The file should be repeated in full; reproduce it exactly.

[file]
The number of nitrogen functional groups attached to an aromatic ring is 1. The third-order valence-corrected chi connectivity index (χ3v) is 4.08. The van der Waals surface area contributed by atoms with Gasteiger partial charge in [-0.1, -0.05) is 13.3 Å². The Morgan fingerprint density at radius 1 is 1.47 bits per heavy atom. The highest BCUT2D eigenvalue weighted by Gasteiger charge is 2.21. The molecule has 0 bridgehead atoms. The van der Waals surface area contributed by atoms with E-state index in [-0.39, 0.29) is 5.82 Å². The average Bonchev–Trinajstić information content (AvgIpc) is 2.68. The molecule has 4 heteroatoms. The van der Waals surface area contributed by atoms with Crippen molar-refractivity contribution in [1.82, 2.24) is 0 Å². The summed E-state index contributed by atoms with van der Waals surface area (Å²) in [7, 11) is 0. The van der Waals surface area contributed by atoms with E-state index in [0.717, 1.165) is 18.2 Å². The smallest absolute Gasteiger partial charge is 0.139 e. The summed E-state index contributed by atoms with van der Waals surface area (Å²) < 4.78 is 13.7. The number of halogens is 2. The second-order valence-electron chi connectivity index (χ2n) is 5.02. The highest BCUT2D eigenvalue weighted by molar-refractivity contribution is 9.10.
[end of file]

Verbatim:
The number of nitrogen functional groups attached to an aromatic ring is 1. The third-order valence-corrected chi connectivity index (χ3v) is 4.08. The van der Waals surface area contributed by atoms with Gasteiger partial charge in [-0.1, -0.05) is 13.3 Å². The Morgan fingerprint density at radius 1 is 1.47 bits per heavy atom. The highest BCUT2D eigenvalue weighted by Gasteiger charge is 2.21. The molecule has 0 bridgehead atoms. The van der Waals surface area contributed by atoms with E-state index in [-0.39, 0.29) is 5.82 Å². The average Bonchev–Trinajstić information content (AvgIpc) is 2.68. The molecule has 4 heteroatoms. The van der Waals surface area contributed by atoms with Crippen molar-refractivity contribution in [1.82, 2.24) is 0 Å². The summed E-state index contributed by atoms with van der Waals surface area (Å²) in [7, 11) is 0. The van der Waals surface area contributed by atoms with E-state index in [0.717, 1.165) is 18.2 Å². The smallest absolute Gasteiger partial charge is 0.139 e. The summed E-state index contributed by atoms with van der Waals surface area (Å²) < 4.78 is 13.7. The number of halogens is 2. The second-order valence-electron chi connectivity index (χ2n) is 5.02. The highest BCUT2D eigenvalue weighted by molar-refractivity contribution is 9.10.